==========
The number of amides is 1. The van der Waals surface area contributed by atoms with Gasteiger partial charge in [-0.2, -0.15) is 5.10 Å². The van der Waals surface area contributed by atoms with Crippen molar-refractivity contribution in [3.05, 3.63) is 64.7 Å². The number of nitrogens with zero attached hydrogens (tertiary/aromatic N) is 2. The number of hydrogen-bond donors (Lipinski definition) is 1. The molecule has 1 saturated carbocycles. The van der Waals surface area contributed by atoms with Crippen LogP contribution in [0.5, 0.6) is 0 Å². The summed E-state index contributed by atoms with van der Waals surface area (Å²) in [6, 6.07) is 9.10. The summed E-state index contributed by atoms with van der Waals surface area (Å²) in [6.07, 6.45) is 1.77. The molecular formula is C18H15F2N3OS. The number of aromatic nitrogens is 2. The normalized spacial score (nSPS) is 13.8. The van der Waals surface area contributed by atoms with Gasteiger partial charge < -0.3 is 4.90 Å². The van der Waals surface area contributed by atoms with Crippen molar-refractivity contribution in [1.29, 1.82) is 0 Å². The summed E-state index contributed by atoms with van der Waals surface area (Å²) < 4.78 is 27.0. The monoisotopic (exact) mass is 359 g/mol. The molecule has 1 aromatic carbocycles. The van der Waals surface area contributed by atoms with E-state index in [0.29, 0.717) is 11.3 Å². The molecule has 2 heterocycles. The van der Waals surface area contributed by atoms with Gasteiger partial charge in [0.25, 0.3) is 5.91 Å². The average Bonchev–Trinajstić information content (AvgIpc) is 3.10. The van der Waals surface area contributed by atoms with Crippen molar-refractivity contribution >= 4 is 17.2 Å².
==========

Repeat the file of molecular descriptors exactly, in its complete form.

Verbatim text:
The number of amides is 1. The van der Waals surface area contributed by atoms with Gasteiger partial charge in [-0.2, -0.15) is 5.10 Å². The van der Waals surface area contributed by atoms with Crippen molar-refractivity contribution in [3.05, 3.63) is 64.7 Å². The number of nitrogens with zero attached hydrogens (tertiary/aromatic N) is 2. The number of hydrogen-bond donors (Lipinski definition) is 1. The molecule has 1 saturated carbocycles. The van der Waals surface area contributed by atoms with Crippen LogP contribution in [0.5, 0.6) is 0 Å². The summed E-state index contributed by atoms with van der Waals surface area (Å²) in [6, 6.07) is 9.10. The summed E-state index contributed by atoms with van der Waals surface area (Å²) in [6.07, 6.45) is 1.77. The molecular formula is C18H15F2N3OS. The number of aromatic nitrogens is 2. The normalized spacial score (nSPS) is 13.8. The van der Waals surface area contributed by atoms with Gasteiger partial charge < -0.3 is 4.90 Å². The van der Waals surface area contributed by atoms with Crippen molar-refractivity contribution in [1.29, 1.82) is 0 Å². The summed E-state index contributed by atoms with van der Waals surface area (Å²) < 4.78 is 27.0. The monoisotopic (exact) mass is 359 g/mol. The molecule has 1 aromatic carbocycles. The van der Waals surface area contributed by atoms with E-state index in [0.29, 0.717) is 11.3 Å². The molecule has 2 heterocycles. The van der Waals surface area contributed by atoms with Gasteiger partial charge in [0.25, 0.3) is 5.91 Å². The average Bonchev–Trinajstić information content (AvgIpc) is 3.10. The van der Waals surface area contributed by atoms with Crippen molar-refractivity contribution >= 4 is 17.2 Å².